When Cloud Implementations Go Bad

Matt Richards, Managing Director, Oracle Cloud Practice, KPMG US
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Matt Richards, Managing Director, Oracle Cloud Practice, KPMG US

Matt Richards, Managing Director, Oracle Cloud Practice, KPMG US

Cloud computing represents one of those once-in-a-generation changes that altersnot only the way we consume and share data, but also the way systems are implemented. In the legacy on-premise world, big systems implementations were risky, complex, and costly endeavors. Most senior leaders viewed these projects as major gambles and necessary evils. As a Fortune 500 CFO once told me, “The best way to get fired is to do a big systems project!”

Cloud has completely changed the implementation risk-reward equation. Leveraging pre-built process workflows and pre-configured technology environments, cloud applications can typically be implemented two or three times faster than on-premise systems, with predictable outcomes. What once took weeks, now takes days or hours. What once felt like a massive risk increasingly feels more like a solid bet. Cloud systems projects rarely fail.

  On the majority of our projects, clients underestimate the amount of change management needed for these systems implementations  

But despite the benefits, cloud implementations can still go off track. Over the past several years I’ve seen dozens of enterprise cloud deployments— ranging from the best to the worst—and believe there are three common ways why cloud systems implementations go bad.

The first is implementation failure point is overconfidence. I get nervous when clients or key stakeholders say something like, “The cloud is prebuilt, and so the implementation will be easy. Just plug it in and go.” This attitude is sometimes a byproduct by ambitious software sales representatives who rarely have actual real life experience implementing these products. Don’t fall for this trap.

Cloud implementations are not simple—they represent a massive change in how technology is consumed in the enterprise. While the applications themselves are technical marvels, installing them almost always big changes in people and process. What was done one way for years must be done a different way in the cloud. This creates a massive change management challenge for clients that have used aged, legacy systems for decades.

On the majority of our projects, clients underestimate the amount of change management needed for these systems implementations. They think end users will magically see the benefits of the cloud and embrace it with gusto. That simply doesn’t happen. Don’t underestimate how difficult it will be!

The second is trying to recreate the old in the new. Cloud systems are purpose-built to support a certain way of running your business. They were crafted by software vendors to support a process and organizational structure thatis regarded as the industry or business standard. This push to standard is essential to driving out customization, and achieve the economies of scale that make the cloud economically attractive.

The fatal flaw I often see is trying to reconstruct legacy processes or technologies in the cloud. Resist the urge to rebuild in the cloud what you have today on-premise! This almost always creates problems, and frequently dooms projects. Think of your cloud implementation as a blank slate opportunity to rethink your entire operating model. Don’t miss the chance to reimagine your enterprise, stripping out all that’s not value added or redundant. Commit to adopting the best practices provided by your software vendor and implementer.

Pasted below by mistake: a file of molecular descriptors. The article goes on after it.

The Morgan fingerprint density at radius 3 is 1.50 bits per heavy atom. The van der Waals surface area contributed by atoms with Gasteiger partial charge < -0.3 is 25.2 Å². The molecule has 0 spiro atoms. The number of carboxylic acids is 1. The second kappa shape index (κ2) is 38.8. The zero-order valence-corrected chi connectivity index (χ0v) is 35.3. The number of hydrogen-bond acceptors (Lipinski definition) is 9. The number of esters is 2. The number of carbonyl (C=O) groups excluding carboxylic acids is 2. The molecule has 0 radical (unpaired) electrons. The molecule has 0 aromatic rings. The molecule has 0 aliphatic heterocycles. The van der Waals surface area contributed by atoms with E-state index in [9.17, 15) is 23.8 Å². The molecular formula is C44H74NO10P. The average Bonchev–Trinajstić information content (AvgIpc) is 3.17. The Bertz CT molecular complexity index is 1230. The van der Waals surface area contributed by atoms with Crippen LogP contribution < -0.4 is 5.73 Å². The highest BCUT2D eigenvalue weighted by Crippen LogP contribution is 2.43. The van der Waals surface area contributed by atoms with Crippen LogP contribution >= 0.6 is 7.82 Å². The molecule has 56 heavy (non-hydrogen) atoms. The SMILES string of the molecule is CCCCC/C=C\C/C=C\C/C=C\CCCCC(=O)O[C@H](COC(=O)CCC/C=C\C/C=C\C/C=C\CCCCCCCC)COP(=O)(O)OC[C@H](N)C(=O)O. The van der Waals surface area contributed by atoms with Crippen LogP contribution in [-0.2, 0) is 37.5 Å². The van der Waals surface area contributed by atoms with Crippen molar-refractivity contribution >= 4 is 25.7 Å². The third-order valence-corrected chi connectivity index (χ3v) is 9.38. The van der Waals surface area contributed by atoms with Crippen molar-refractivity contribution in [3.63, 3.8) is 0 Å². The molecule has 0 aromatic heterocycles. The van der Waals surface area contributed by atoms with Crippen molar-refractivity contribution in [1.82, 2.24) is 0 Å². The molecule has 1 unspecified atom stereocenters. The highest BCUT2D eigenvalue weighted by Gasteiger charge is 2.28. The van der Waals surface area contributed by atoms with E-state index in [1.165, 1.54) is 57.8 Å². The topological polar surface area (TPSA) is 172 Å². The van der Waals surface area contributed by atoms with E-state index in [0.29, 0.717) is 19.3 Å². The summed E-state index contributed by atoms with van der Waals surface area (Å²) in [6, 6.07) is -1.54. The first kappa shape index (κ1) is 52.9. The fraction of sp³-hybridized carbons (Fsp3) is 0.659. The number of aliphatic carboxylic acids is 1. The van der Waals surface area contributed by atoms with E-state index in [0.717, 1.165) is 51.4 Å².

The final way I see these projects often go bad is lack of executive or line of business support. Most on-premise legacy system implementations from the past were IT led with support from functional leaders. System implementation teams gathered information from functional leaders, then blue-printed an application that was presented back weeks or months later for approval. Business leaders were the approvers of on-premise systems, but IT was the builder. This put IT in a politically powerful position.

Cloud has completely changed the project ownership dynamic. Since the application is prebuilt with prescriptive processes, the business has become the de facto owners of cloud implementations. Unlike the past, IT typically supports but doesn’t lead these projects. This has put new pressures on the business to commit time and resources to these projects. Red flags go up when I hear business leaders say, “We’re really busy right now. Work with IT.” This is not a good sign for cloud projects. When functional leaders resist taking ownership, bad things can happen and projects fail.

Functional support is demonstrated in resource commitments. When leaders are committed, they allocate key people and put them on the implementation. On KPMG’s projects, we insist that a functional leader serve as the overall implementation owner with support from an IT resource. We also require an executive sponsor from the function or business to be championing the project to fellow leaders. These are “must haves” for our projects.

It should come as no surprise that a realistic implementation plan plus a commitment to embrace best practices supported by business leaders are common denominators in successful cloud implementations. I’ll admit that these seem pretty obvious. But oftentimes, what seems so obvious still doesn’t make its way into the implementation strategy for one of these projects. Clients continue to overlook these items and find themselves in implementation trouble.

Avoid these three pitfalls and you should be on your way to a successful cloud implementation.

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